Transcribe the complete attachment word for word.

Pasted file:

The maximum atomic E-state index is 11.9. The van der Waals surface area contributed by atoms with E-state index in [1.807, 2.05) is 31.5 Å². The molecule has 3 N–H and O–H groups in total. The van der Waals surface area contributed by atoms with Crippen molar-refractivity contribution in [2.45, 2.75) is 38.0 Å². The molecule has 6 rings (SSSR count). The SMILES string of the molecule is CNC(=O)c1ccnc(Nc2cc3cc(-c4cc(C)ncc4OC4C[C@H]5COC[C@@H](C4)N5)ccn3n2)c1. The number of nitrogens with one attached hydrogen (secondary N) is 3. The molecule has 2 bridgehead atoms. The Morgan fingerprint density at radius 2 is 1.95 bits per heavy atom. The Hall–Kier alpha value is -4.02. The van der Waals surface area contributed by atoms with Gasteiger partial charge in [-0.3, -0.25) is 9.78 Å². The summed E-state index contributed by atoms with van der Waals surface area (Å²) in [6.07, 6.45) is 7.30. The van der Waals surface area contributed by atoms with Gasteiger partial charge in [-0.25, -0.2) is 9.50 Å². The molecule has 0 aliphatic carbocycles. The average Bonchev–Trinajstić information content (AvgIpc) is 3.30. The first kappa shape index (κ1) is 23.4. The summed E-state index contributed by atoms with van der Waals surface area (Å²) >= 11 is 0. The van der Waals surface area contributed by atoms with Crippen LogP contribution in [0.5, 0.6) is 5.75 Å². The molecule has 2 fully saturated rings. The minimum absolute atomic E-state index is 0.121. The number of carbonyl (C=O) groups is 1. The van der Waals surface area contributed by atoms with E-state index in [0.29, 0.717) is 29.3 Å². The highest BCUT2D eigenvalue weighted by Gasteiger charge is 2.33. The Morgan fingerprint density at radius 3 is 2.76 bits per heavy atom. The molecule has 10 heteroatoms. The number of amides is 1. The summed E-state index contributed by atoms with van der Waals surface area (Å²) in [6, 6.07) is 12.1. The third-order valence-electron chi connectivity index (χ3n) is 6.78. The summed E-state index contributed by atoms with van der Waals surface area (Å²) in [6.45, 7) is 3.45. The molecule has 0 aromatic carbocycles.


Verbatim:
The maximum atomic E-state index is 11.9. The van der Waals surface area contributed by atoms with E-state index in [1.807, 2.05) is 31.5 Å². The molecule has 3 N–H and O–H groups in total. The van der Waals surface area contributed by atoms with Crippen molar-refractivity contribution in [2.45, 2.75) is 38.0 Å². The molecule has 6 rings (SSSR count). The SMILES string of the molecule is CNC(=O)c1ccnc(Nc2cc3cc(-c4cc(C)ncc4OC4C[C@H]5COC[C@@H](C4)N5)ccn3n2)c1. The number of nitrogens with one attached hydrogen (secondary N) is 3. The molecule has 2 bridgehead atoms. The Morgan fingerprint density at radius 2 is 1.95 bits per heavy atom. The Hall–Kier alpha value is -4.02. The van der Waals surface area contributed by atoms with Gasteiger partial charge in [-0.3, -0.25) is 9.78 Å². The summed E-state index contributed by atoms with van der Waals surface area (Å²) in [6.07, 6.45) is 7.30. The van der Waals surface area contributed by atoms with Gasteiger partial charge in [-0.25, -0.2) is 9.50 Å². The molecule has 0 aliphatic carbocycles. The average Bonchev–Trinajstić information content (AvgIpc) is 3.30. The first kappa shape index (κ1) is 23.4. The summed E-state index contributed by atoms with van der Waals surface area (Å²) >= 11 is 0. The van der Waals surface area contributed by atoms with Crippen LogP contribution in [0.5, 0.6) is 5.75 Å². The molecule has 2 fully saturated rings. The minimum absolute atomic E-state index is 0.121. The number of carbonyl (C=O) groups is 1. The van der Waals surface area contributed by atoms with E-state index in [0.29, 0.717) is 29.3 Å². The highest BCUT2D eigenvalue weighted by Gasteiger charge is 2.33. The Morgan fingerprint density at radius 3 is 2.76 bits per heavy atom. The molecule has 10 heteroatoms. The number of amides is 1. The summed E-state index contributed by atoms with van der Waals surface area (Å²) in [6, 6.07) is 12.1. The third-order valence-electron chi connectivity index (χ3n) is 6.78. The summed E-state index contributed by atoms with van der Waals surface area (Å²) in [6.45, 7) is 3.45. The molecule has 0 aromatic carbocycles.